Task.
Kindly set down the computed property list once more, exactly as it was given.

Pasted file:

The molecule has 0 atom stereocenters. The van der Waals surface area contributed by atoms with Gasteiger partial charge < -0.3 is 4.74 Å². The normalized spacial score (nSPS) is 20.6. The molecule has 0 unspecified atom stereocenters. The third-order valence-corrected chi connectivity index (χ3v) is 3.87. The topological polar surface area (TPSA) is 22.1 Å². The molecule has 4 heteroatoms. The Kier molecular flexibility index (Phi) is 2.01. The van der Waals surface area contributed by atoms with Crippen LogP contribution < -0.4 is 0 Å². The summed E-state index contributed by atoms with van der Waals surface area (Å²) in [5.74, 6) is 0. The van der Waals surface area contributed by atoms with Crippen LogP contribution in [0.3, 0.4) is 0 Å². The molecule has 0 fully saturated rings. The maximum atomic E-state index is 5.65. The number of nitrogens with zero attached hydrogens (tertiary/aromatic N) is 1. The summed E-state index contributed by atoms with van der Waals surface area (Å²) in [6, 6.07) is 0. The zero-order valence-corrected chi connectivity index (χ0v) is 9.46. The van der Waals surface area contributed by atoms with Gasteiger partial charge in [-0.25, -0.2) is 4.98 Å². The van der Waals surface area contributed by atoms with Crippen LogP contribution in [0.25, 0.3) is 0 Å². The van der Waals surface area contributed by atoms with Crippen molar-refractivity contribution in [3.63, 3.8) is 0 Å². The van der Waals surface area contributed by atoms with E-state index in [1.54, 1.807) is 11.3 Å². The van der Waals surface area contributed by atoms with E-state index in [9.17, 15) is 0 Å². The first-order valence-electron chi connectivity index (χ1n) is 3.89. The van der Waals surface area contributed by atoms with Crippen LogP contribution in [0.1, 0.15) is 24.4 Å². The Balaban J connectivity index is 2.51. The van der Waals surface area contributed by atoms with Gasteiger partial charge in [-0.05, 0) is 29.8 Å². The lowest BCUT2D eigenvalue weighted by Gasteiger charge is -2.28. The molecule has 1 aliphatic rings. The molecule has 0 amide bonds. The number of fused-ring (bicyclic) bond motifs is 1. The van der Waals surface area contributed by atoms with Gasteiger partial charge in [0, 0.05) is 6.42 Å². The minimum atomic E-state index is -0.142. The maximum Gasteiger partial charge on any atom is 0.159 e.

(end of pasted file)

The molecule has 0 atom stereocenters. The van der Waals surface area contributed by atoms with Gasteiger partial charge < -0.3 is 4.74 Å². The normalized spacial score (nSPS) is 20.6. The molecule has 0 unspecified atom stereocenters. The third-order valence-corrected chi connectivity index (χ3v) is 3.87. The topological polar surface area (TPSA) is 22.1 Å². The molecule has 4 heteroatoms. The Kier molecular flexibility index (Phi) is 2.01. The van der Waals surface area contributed by atoms with Crippen LogP contribution < -0.4 is 0 Å². The summed E-state index contributed by atoms with van der Waals surface area (Å²) in [5.74, 6) is 0. The van der Waals surface area contributed by atoms with Crippen LogP contribution in [0.3, 0.4) is 0 Å². The molecule has 0 fully saturated rings. The maximum atomic E-state index is 5.65. The number of nitrogens with zero attached hydrogens (tertiary/aromatic N) is 1. The summed E-state index contributed by atoms with van der Waals surface area (Å²) in [6, 6.07) is 0. The zero-order valence-corrected chi connectivity index (χ0v) is 9.46. The van der Waals surface area contributed by atoms with Gasteiger partial charge in [-0.25, -0.2) is 4.98 Å². The van der Waals surface area contributed by atoms with Crippen LogP contribution in [0.25, 0.3) is 0 Å². The van der Waals surface area contributed by atoms with Crippen molar-refractivity contribution in [3.63, 3.8) is 0 Å². The van der Waals surface area contributed by atoms with E-state index in [1.54, 1.807) is 11.3 Å². The van der Waals surface area contributed by atoms with E-state index in [9.17, 15) is 0 Å². The first-order valence-electron chi connectivity index (χ1n) is 3.89. The van der Waals surface area contributed by atoms with Crippen LogP contribution in [0.1, 0.15) is 24.4 Å². The Balaban J connectivity index is 2.51. The van der Waals surface area contributed by atoms with Gasteiger partial charge in [-0.05, 0) is 29.8 Å². The lowest BCUT2D eigenvalue weighted by Gasteiger charge is -2.28. The molecule has 1 aliphatic rings. The molecule has 0 amide bonds. The number of fused-ring (bicyclic) bond motifs is 1. The van der Waals surface area contributed by atoms with Gasteiger partial charge in [0, 0.05) is 6.42 Å². The minimum atomic E-state index is -0.142. The maximum Gasteiger partial charge on any atom is 0.159 e.